Air Traffic Controller Training – Simulation And Virtual Reality Tools
Our Modern World Is Built On Aviation Travel. It Once Took Months Or Even Years To Reach The Other Side Of The World. Now, Thanks To Modern Technology, We Can Reach The Opposite Side Of The Planet In Less Than A Day’s Flight. Air Travel Continues To Grow In Number, New Airports Are Built And Old Ones Expanded In An Effort To Keep Up With Demand.
Of course no airport can function without an Air Traffic Control (ATC). ATC plays a critical role in aviation. The ground based ATCs prevent air collisions, coordinate the landing and departure of flights, and provide support to pilots. It is a taxing job as ATCs monitor the location of aircraft in their airspace on radar and communicate with multiple pilots via radio. An ATC may be required to communicate with commercial, military, and private aircraft in their work.
ATCs are in increasing demand worldwide in the same way pilots are. The demands of the aviation industry are not easily met. Working in ATC requires a high level of education and competency. The training period is long and several candidates will drop out from training due to the stresses and pressure involved. Unquestionable accuracy is required as well as strict adherence to protocol and procedure. Air travel continues to grow in magnitude and there is a corresponding growth in demand for qualified air traffic controllers.
It is no surprise then that simulation training tools are being increasingly used by the aviation industry to meet the demands for more trained personnel. Both pilots and air traffic controllers complete numerous lessons and assignments in simulators. It has been standard practice for the aviation industry since the 1970s with increasing use of detailed simulations to prepare staff for employment. For pilots it has the advantage of enabling them to cross-skill on a new aircraft before they take charge of one loaded with passengers or cargo. For members of an ATC team, it gives them the chance to become familiar with basic and emergency procedures.
The latter is of particular use to trainees as emergency procedures are something difficult to practice in a real life environment. The use of simulation tools such as VR has become up to 90% of ATC team training with the remaining 10% being conducted on the job (OTJ). It is something that is increasingly embraced by companies such as AATC. Based in the USA, AATC is run by retired air traffic controllers and utilises technology as their main solution to meeting the demand for increased ATC personnel.
AATC (Advanced ATC Inc.) is typical of these young companies that are embracing technology and virtual reality simulations. Formed specifically to meet the challenges of recruitment for the ATC sector, they provide an intensive one year course for applicants.
Companies such as AATC do not see technology as the end all and be all. They use technology as a tool, to assist with identifying suitable personnel and training them to the professional high standards required by all ATC personnel. This approach has been hugely successful, 100 percent of AATC’s graduates in the company’s first 18 months qualified to receive their FAA CTO certificate, enabling them to pursue employment in the field of ATC.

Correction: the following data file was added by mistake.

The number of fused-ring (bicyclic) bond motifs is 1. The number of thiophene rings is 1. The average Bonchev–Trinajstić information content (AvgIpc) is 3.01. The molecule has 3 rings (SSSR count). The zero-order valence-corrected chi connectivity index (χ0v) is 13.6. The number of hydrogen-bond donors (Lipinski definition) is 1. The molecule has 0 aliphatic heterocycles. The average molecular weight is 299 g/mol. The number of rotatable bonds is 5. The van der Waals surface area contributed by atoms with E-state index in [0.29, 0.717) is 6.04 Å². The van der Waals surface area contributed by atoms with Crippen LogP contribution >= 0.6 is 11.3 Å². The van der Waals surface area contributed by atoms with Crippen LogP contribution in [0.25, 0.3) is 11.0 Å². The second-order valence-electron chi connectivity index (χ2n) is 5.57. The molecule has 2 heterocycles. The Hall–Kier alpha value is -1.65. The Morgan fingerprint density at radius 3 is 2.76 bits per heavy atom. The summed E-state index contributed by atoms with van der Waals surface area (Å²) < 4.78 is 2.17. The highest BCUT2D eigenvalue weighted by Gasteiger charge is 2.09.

Use of simulators and virtual reality is seen as the best way to optimise training for potential candidates. Actual physical time spent in a control tower can then be focused on more essential aspects of the job rather than the basics. The reduction of time spent at physical locations and increase in time on simulators allows for increased numbers of candidates to be brought through ATC training, as it maximises the time available for pupils to learn in a real life environment.
Another advantage of using simulators is that they can simulate training conditions that are difficult to replicate in a real life environment. An air traffic controller will frequently encounter challenging weather conditions, high intensity traffic, and differing runway configurations. Simulators allow students to experience all of these in a variety of challenging scenarios, every one of them different. ATC students will learn to cope with simultaneous arrivals and departures on parallel runways as well as making quick decision making and judging separation distances during high traffic periods.
The ease with which a simulation scenario can be altered ensures that students are continually challenged throughout the process. Trainers can change conditions and scenarios to focus on students’ weaknesses or introduce new aspects of procedure. It helps to accelerate knowledge transfer in an environment that is directly applicable to the job in real life.
The use of simulator training enables students to demonstrate their skills in a safe environment where errors can be made before transferring to a proper control tower. The simulations are dynamic and engaging, keeping students focused on the task at hand. They are also significantly cheaper to run and help to cut down on overall training costs.
One of the most popular simulator in use by the ATC community is Tower!3D Pro. The latter has also seen some success as a game, straddling the line between effective training simulation tool and a challenging mental exercise. Tower! Features numerous real world airports with extensively detailed runways, radar screens, day/night cycle, and more.
With products like the above in the marketplace, it is easier to see how simulation and virtual reality tools will come into increasing use in the near future. They provide innumerable advantages to trainers with few shortcomings, serving as a cost effective solution to the current dearth of qualified applicants. They are not an instant fix for the staffing crisis but they are a fantastic aid to the world of ATC.
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